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does not want to give legitimacy to holocaust deniers, social media platforms decided the best business model is to just drop your arms and abdicate all responsibility. et advertises run free. that is the best business model. they will wrap themselves in the first amendment blanket. but the reality is when people platform,is on this it gives them legitimacy. one of the unfortunate things about our species or about the way we interact with information is that lies and falsehoods travel much faster than the truth. in india, we have had some terrible, terrible incidents of people literally being pulled out of cars and lynched because of false rumors, hoaxes, that have been spread virally on what's app. the facebook owns. and their response is to run newspaper ads tand to limit the number of message forwards. i would argue that if c-span
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started resulting in death because of false information spreading fast from a platform, you would absolutely take that information down. mark zuckerberg and his most recent interview said they could whatn june -- impugn holocaust and nyers were planning on. i would argue that holocaust deniers are pretty intent on activity and we have an obligation to take that content down. censorship means we are being, in my view, a responsible media company. and there has never been firms that are more media like than google, facebook or twitter. they have warmly embraced the modern -- celebrity and the influence of media firms but they are allergic to responsibility. they should absolutely take an active role in taking objectionable contact down that can result in violent. host: is it our responsibility as users of these copies to protect our own privacy? these companies to protect
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our own privacy? dr. galloway: users have responsibility to ensure they are participating and platforms behaving rational. consumers will talk a big game about privacy. and don't clear the cookies. and will take a selfie. uber knows where you were going at what time. consumers would talk about the importance of supply chain access and act horrified when they see a factor in bangladesh collapse. but they want that little black dress for $9.99. we hope and expect them to think long-term for us. it's time to regulate these companies. this revolution will not be consumer led. the revolution against tobacco was not consumer led. it was led by the government who began taxing and regulating. the revolution against manufacturing and pollution was government led. they companies in my mind,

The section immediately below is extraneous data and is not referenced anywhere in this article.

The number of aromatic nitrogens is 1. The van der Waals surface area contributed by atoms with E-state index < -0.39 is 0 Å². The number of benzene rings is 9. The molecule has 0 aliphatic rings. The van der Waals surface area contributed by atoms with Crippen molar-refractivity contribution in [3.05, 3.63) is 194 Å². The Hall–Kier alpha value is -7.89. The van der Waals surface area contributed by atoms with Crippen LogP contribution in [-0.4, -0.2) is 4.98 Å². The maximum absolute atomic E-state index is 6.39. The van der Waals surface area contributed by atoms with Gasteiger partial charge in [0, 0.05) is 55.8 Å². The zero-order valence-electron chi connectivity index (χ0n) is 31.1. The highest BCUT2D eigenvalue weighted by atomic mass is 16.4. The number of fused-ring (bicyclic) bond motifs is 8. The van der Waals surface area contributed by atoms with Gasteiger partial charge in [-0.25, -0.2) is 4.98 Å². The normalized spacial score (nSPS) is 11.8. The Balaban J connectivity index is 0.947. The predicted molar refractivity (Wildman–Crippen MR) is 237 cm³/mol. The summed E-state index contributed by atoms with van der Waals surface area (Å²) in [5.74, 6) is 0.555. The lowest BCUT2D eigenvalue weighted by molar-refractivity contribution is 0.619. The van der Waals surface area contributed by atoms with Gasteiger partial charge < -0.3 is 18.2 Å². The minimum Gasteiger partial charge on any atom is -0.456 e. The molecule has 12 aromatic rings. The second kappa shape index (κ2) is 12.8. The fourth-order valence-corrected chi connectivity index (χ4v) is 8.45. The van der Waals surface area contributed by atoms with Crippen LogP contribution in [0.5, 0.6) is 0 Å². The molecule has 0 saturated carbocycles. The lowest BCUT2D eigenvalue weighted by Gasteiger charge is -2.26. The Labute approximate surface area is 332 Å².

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are doing our jobs, they are for-profit entities that will not connect the dots between unfettered advertising and negative outcomes. until we step in and regulate them, they are going to find a reason to delay and obsidian -- fuscation. our democracy will continue to be compromised and there will be more bad things happening on this plant finds. -- these platforms. or obligations do not seem to follow through with action. i would argue that the most effective way to foment change is to live up to our obligations as citizens and citizens and voters and to elect officials that will hold these companies accountable and ensure the subject -- they are subject to the same scrutiny we held other industries to. host: scott galloway, for example, google, what would you like to see done? dr. galloway: i would like to see these companies broken up. i would like to see google broken up into two or three
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companies. the answer to all of this is we want to maintain our incredible economic this gossipy, they are hiring. they do create tremendous amount of innovation and tremendous wealth. they do create jobs. the largest employer, recruiter out of my class at nyu is amaz on. these are economic stars. it is important we have billionaires. it is important that young people have something to aspire to. ofy are fantastic in terms innovation. my feeling, though, is that we thed have, we wouldn't shut party down early, we would keep it going by breaking these companies up. when we broke up ma bell in the 1980's, we unleash a torrent of stakeholder growth in fiber and optics and cell phones. that likely would not happen because a lot of these technologies were dromant in bell -- dormant in bell labs.